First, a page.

Action in an imaginary situation teaches the child to guide her behavior not only by immediate perception of objects or by the situation immediately affecting her but also by the meaning of this situation. Experiment and day-to-day observation clearly show that it is impossible for very young children to separate the field of meaning from the visual field because there is such intimate fusion between meaning and what is seen. Even a child of two years, when asked to repeat the sentence "Tanya is standing up" when Tanya is sitting in front of her, will change it to "Tanya is sitting down." In certain diseases, exactly the same situation is encountered. Goldstein and Gelb describe a number of patients who were unable to state something that was not true. Gelb has data on one patient who was left-handed and incapable of writing the sentence "I can write well with my right hand." When looking out of the window on a fine day he was unable to repeat "The weather is nasty today," but would say "The weather is fine." Often we find that a patient with a speech disturbance is incapable of repeating senseless phrases, for example, "Snow is black," while other phrases equally difficult in their grammatical and semantic construction can be repeated. This tie between perception and meaning can be seen in the process of children's speech development. You say to the child, "clock," and he starts looking for the clock. The word originally signifies a particular spatial location.
A divergence between the fields of meaning and vision first occurs at preschool age. In play thought is separated from objects and action arises from ideas rather than from things: a piece of wood begins to be a doll and a stick becomes a horse. Action according to rules begins to be determined by ideas and not by objects themselves. This is such a reversal of the child's relation to the real, immediate, concrete situation that it is hard to underestimate its full significance. The child does not do this all at once because it is terribly difficult for a child to sever thought (the meaning of a word) from object.
Play provides a transitional stage in this direction whenever an object (for example, a stick) becomes a pivot for severing the meaning of horse from a real horse. The child cannot as yet detach thought from object. The child's weakness is that in order to imagine a horse, he needs [p.98] to define his action by means of using "the-horse-in-the-stick" as the pivot. But all the same, the basic structure determining the child's relation to reality is radically changed at this crucial point, because the structure of his perceptions changes.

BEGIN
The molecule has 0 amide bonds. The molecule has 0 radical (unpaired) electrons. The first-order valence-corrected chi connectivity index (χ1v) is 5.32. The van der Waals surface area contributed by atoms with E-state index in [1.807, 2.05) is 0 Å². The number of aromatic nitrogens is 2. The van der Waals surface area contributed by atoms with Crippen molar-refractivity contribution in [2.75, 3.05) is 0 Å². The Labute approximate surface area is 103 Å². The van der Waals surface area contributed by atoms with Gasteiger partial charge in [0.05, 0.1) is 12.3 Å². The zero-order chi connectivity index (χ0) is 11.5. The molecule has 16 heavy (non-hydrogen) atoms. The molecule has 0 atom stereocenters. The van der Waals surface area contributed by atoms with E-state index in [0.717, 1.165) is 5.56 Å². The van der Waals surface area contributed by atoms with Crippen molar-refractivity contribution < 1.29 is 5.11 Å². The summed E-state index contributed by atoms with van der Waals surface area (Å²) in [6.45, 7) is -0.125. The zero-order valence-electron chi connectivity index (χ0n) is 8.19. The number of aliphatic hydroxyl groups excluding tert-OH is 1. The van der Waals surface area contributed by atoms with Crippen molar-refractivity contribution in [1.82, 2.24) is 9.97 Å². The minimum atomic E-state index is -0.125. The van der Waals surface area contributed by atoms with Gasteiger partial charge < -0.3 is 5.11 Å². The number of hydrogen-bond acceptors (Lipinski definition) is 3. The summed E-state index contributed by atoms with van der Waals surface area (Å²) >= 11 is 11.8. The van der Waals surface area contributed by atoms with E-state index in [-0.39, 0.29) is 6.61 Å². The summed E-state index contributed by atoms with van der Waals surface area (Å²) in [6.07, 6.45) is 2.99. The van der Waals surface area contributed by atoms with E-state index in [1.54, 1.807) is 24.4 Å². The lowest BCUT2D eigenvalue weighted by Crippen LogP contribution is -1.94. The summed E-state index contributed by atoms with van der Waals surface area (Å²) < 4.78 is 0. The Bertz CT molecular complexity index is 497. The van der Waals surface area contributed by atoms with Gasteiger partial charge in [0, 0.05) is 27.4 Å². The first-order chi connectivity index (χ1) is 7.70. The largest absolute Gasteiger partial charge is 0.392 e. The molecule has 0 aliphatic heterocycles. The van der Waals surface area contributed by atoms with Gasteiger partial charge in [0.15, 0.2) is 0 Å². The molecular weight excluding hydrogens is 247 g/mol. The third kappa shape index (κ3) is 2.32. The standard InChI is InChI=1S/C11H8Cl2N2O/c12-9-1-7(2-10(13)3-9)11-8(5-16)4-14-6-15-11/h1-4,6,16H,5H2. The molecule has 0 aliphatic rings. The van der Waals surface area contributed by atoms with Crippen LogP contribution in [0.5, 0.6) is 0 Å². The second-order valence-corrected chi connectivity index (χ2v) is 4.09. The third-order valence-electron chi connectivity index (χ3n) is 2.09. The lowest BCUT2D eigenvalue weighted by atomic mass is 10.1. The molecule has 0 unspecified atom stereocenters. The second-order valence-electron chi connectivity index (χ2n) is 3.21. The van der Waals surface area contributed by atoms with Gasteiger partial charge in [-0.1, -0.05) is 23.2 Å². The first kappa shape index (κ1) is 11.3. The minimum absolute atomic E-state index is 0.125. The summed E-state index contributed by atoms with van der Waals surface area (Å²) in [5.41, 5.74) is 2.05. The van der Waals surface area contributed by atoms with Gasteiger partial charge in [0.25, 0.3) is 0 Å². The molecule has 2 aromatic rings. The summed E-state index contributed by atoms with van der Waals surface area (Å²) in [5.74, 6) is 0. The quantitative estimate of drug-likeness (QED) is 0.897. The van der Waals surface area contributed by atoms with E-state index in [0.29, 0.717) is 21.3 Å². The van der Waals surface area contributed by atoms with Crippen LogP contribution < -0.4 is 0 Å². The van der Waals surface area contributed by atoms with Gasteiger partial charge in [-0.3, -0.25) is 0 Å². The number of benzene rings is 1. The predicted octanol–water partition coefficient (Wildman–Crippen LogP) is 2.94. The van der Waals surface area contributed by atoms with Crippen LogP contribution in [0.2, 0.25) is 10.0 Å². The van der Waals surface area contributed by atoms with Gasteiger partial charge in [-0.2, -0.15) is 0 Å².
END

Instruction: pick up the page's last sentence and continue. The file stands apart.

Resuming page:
As I discussed in earlier chapters, a special feature of human perception (one arising at a very early age) is the so-called perception of real objects, that is, the perception of not only colors and shapes, but also meaning. This is something to which there is no analogy in animal perception. Humans do not merely see something round and black with two hands; they see a clock and can distinguish one thing from another. Thus, the structure of human perception could be figuratively expressed as a ratio in which the object is the numerator and the meaning is the denominator (object/meaning). This ratio symbolizes the idea that all human perception is made up of generalized rather than isolated perceptions. For the child the object dominates in the object/meaning ratio and meaning is subordinated to it. At the crucial moment when a stick becomes the pivot for detaching the meaning of horse from a real horse, this ratio is inverted and meaning predominates, giving meaning/object.